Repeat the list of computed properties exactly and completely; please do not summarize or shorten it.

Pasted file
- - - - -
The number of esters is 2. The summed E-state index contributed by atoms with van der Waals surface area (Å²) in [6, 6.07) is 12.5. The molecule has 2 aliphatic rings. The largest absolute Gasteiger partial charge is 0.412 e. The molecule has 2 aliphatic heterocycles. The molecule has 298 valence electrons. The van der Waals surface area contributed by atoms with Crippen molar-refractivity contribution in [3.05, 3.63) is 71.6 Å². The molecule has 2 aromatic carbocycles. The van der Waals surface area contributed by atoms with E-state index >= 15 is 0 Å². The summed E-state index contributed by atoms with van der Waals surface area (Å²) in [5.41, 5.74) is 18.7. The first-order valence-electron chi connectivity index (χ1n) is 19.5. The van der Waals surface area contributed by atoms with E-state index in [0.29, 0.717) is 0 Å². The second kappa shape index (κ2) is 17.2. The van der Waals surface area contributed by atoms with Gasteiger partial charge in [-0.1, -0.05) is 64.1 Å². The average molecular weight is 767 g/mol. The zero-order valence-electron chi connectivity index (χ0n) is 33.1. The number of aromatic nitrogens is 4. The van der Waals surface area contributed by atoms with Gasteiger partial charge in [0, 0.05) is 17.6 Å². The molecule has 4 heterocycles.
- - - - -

The number of esters is 2. The summed E-state index contributed by atoms with van der Waals surface area (Å²) in [6, 6.07) is 12.5. The molecule has 2 aliphatic rings. The largest absolute Gasteiger partial charge is 0.412 e. The molecule has 2 aliphatic heterocycles. The molecule has 298 valence electrons. The van der Waals surface area contributed by atoms with Crippen molar-refractivity contribution in [3.05, 3.63) is 71.6 Å². The molecule has 2 aromatic carbocycles. The van der Waals surface area contributed by atoms with E-state index >= 15 is 0 Å². The summed E-state index contributed by atoms with van der Waals surface area (Å²) in [5.41, 5.74) is 18.7. The first-order valence-electron chi connectivity index (χ1n) is 19.5. The van der Waals surface area contributed by atoms with E-state index in [0.29, 0.717) is 0 Å². The second kappa shape index (κ2) is 17.2. The van der Waals surface area contributed by atoms with Gasteiger partial charge in [-0.1, -0.05) is 64.1 Å². The average molecular weight is 767 g/mol. The zero-order valence-electron chi connectivity index (χ0n) is 33.1. The number of aromatic nitrogens is 4. The van der Waals surface area contributed by atoms with Gasteiger partial charge in [0, 0.05) is 17.6 Å². The molecule has 4 heterocycles.